Even when you're surrounded by thousands of beautiful, exotic fish all day, there's still nothing quite like that mammal-to-mammal feeling.
And no warmblooded vertebrates with hair know that feeling better than Jenny Theodorou and Debbie Prevratil. The pair are mammalogists at the Aquarium of the Pacific in Long Beach, which opens Saturday.
Ticket-buying land mammals can witness a heartwarming encounter between the handlers and their plucky sea mammals at least twice a day. Lugging buckets of herring and Icelandic capelins, the mammalogists will trot out in their calf-high black rubber boots and hand-feed the aquarium's seven California sea lions and harbor seals.
"I love the animals, and I love my job," says Theodorou, 28, the aquarium's senior mammalogist.
Though it sounds like the dream job of a sitcom character, Theodorou and Prevratil claim there's a lot more to it than sunshine, seasides, highly intelligent animals and smiling every morning on their way to work. In fact, a mammalogist's dander gets up ever so slightly at the suggestion that his or her seaside occupation is all fun and games.
"People have a lot of misconceptions about our jobs," Theodorou says. "They think all we do is swim with dolphins and play with sea lions all day."
Apparently, there is no dolphin or sea lion swimming for these mammalogists. But there are plenty of other demanding tasks in caring for the crowd-pleasing sea animals.
For starters, there's feeding, which is no day at the beach. The animal's food routine can take on an almost Dr. Suess-like rhythm: sort fish, clean fish, load fish, feed fish.
The mammalogists pick through hundreds of pounds of semi-frozen fish each day checking for eye discoloration, broken skin or anything else that could potentially pass along an illness to the sea lions or seals.
"I won't feed these animals anything I wouldn't eat myself," Theodorou says.
After the fish are deemed edible, a bullet-sized vitamin for the mammals is jammed into the mouths of some.
"They wouldn't eat these pills straight; they'd spit them out just like a kid would," says Theodorou.
Feeding time can sometimes mean playing psychologist more than mammalogist. One recent morning saw a routine feeding turn into a titanic test of wills when a sea lion named Dino was misbehaving.
Dino, who can eat up to 24 pounds of fish a day and weighs about 250 pounds, was disrupting his tank-mates' lunch hour. In spite of mammalogists barking at him to knock it off, Dino kept chasing Verne, another sea lion, and trying to steal extra food.
Frustrated, the mammalogists finally suspended his feeding and retreated from the 206,000-gallon tank area.
"[Dino's] a typical teenager," says Prevratil. "He's trying to assert his dominance, but we don't want to reward his bad behavior."
After feeding, it's cleanup time in the kitchen. Scrubbing buckets, sinks and floors. Also, for health purposes, a detailed log must be maintained listing exactly what the animals eat each day.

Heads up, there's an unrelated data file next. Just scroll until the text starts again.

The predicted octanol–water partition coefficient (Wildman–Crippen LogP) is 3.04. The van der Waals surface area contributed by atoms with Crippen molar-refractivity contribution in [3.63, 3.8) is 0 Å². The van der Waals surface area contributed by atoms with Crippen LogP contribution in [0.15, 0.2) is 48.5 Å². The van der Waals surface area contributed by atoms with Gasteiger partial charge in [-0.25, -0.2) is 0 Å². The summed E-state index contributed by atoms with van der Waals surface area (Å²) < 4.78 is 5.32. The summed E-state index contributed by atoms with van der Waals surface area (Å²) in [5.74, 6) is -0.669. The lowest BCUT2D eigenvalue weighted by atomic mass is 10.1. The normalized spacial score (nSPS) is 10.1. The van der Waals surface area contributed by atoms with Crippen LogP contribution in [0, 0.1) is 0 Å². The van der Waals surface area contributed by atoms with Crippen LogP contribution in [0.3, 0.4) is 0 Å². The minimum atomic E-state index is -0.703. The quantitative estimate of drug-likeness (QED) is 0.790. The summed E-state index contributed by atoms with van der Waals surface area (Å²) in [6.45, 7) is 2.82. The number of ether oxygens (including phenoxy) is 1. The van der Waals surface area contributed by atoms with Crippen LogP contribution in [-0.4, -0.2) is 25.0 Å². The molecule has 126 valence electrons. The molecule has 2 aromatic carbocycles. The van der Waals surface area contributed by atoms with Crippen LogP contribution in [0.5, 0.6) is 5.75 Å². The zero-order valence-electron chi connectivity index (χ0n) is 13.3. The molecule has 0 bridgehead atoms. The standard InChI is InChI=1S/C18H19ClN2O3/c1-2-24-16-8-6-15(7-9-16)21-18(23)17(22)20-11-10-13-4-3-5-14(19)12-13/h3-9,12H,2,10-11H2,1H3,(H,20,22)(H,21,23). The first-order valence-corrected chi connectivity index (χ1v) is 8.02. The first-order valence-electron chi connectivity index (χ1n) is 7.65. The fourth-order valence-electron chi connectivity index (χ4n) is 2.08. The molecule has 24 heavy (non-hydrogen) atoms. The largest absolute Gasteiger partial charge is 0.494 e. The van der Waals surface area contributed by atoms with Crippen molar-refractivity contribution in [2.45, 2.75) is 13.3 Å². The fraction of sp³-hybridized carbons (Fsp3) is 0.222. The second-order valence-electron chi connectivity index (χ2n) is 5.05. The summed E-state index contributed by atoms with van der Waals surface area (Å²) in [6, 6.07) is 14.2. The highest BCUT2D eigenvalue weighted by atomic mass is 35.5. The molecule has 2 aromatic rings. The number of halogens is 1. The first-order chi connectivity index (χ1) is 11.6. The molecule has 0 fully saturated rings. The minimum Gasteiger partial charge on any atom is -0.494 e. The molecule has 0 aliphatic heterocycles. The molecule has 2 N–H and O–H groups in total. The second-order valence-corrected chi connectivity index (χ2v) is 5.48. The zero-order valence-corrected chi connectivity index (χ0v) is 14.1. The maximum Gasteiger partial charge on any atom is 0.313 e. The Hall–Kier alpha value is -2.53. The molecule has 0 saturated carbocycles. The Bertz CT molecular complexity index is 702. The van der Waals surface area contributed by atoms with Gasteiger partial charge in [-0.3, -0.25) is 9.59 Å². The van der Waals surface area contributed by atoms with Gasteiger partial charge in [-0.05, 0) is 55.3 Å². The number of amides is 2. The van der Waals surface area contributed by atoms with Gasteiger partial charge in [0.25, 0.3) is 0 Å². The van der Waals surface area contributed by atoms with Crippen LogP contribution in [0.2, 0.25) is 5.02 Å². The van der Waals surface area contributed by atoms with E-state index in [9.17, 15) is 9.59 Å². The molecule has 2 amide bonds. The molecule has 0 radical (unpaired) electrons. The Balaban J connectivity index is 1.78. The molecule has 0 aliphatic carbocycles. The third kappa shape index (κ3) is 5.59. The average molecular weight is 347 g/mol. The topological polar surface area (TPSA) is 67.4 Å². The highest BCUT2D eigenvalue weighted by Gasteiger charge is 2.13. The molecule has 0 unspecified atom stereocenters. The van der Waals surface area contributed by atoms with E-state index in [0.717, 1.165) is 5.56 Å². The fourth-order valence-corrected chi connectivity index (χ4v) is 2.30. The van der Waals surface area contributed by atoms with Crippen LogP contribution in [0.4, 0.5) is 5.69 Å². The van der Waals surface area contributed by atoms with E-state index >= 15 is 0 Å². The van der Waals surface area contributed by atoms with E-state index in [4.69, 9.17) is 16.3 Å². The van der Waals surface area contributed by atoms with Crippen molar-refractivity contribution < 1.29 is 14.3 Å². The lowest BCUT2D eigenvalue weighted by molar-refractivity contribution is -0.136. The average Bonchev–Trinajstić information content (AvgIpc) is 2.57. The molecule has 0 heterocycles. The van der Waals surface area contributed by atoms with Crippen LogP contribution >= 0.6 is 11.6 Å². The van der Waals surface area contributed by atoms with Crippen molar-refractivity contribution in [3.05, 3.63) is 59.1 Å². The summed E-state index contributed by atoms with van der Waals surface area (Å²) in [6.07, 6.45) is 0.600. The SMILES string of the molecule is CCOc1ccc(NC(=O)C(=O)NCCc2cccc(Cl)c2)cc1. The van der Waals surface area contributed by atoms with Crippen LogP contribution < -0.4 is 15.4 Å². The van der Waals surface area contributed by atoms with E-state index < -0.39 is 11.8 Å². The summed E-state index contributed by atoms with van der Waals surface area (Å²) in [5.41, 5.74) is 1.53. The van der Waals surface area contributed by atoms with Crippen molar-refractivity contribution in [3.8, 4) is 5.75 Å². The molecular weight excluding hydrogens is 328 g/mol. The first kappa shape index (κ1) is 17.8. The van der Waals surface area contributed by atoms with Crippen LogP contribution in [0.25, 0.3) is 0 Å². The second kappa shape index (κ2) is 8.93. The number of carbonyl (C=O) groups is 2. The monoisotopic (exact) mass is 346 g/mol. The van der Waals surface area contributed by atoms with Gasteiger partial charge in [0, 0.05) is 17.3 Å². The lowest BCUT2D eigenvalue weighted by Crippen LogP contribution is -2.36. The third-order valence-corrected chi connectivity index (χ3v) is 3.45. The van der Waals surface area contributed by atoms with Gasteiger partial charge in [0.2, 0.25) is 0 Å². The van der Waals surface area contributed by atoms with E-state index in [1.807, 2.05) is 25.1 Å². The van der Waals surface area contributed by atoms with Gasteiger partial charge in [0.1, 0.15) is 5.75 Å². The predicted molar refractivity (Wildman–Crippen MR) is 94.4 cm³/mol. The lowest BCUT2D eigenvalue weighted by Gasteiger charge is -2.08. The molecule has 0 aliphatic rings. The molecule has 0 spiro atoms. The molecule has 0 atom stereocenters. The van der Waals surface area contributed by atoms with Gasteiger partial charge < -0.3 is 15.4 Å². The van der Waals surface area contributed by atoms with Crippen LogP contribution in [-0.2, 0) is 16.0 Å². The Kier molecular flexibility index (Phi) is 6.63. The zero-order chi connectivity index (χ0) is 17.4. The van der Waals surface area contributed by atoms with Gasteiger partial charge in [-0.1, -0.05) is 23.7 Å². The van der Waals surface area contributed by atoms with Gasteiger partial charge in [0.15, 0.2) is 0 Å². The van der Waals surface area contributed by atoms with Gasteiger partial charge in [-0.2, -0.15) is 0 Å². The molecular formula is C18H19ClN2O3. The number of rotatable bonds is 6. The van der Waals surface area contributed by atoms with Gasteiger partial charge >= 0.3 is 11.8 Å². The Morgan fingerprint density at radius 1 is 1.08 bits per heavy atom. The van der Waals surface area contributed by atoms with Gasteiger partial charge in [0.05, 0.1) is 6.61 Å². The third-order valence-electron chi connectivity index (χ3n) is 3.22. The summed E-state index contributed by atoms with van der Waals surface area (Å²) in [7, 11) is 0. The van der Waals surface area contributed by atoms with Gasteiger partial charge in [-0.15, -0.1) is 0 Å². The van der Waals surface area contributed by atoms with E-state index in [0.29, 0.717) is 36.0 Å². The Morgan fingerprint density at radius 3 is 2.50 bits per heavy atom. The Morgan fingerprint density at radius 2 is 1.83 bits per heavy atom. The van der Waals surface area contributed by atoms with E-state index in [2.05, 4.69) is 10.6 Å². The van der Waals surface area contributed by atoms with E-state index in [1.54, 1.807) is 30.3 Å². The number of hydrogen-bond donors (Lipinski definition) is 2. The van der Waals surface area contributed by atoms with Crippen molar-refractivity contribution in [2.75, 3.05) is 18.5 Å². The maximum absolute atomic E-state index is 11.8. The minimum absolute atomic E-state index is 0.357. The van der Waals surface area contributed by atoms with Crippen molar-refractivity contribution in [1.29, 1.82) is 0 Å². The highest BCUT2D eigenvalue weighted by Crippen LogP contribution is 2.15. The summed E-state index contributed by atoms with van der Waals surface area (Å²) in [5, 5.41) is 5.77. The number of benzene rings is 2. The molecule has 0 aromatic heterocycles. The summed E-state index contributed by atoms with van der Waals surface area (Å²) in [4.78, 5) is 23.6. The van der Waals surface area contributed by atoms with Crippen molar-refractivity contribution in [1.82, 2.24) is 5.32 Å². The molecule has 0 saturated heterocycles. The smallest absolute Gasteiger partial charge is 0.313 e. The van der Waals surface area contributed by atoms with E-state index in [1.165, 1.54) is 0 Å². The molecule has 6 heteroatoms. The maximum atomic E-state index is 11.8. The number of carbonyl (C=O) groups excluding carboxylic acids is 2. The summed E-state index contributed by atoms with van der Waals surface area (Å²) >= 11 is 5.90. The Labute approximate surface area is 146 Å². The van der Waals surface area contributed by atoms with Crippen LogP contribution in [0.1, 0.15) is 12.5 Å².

"It ain't all glitz and glamour," jokes Prevratil.
By the end of a day's work, a mammalogist usually smells more like a fish than a mammal. Luckily for them, the mammalogists are around fish so much, they're practically immune to the odor.
Unfortunately for them, others are not.
"I had my hairdresser say, 'Oooh, what's that smell?' " laughs Theodorou. "I said I had no idea."
"Yeah," adds Prevratil. "I use a lot of heavy-scented bath and body oils, and it can still be embarrassing."
Apart from basic training, the mammalogists won't spend their time teaching the seals, sea lions or sea otters tricks. While a couple animals have performance backgrounds, most of the aquarium's mammals were rescued by marine rehabilitation centers and would not be able to survive in the wild today.
"The idea is to show the animals in their most natural behavior," says Theodorou. "We don't want to have them jumping through hoops."
Theodorou began jumping through hoops of her own to work with sea mammals after reading a 1992 National Geographic article that focused on endangered species. Within a couple years, the UC Berkeley graduate relocated to Hawaii and began research on the endangered Hawaiian monk seal--so named for its preference for solitude and a blubbery layer that resembles a monk's robe.
It was hard to leave tranquil Hawaii for frenetic Los Angeles, and even harder to leave behind her favorite monk seal, Nuka Au, which means "sleek swimmer" in Hawaiian.
"I'd love to think he knew me and that he'll miss me when I'm gone," Theodorou says. "But I know when I had the [feed] bucket I was a lot more popular than when I didn't."
Prevratil knew exactly what she wanted to do with her professional life by age 7 when she saw a dolphin show.
"I just knew right there and then that's what I wanted to do. And basically that's what I've been doing ever since," says Prevratil, 35, who worked with dolphins at Knott's Berry Farm for eight years before joining the aquarium's three-mammalogist staff.
In addition to loving their jobs, Theodorou and Prevratil never have to take work home with them. Although for Theodorou, it may seem like she never leaves work--she lives in Seal Beach.
"I couldn't resist the irony," she says.
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What, Where and When
Aquarium of the Pacific, 100 Aquarium Way, Long Beach.
Hours: 10 a.m. to 6 p.m. daily.
Admission: Adults, $13.95; seniors, $11.95; children (3-11), $6.95.
Information: (562) 590-3100.
Web site: http://www.aquariumofpacific.org.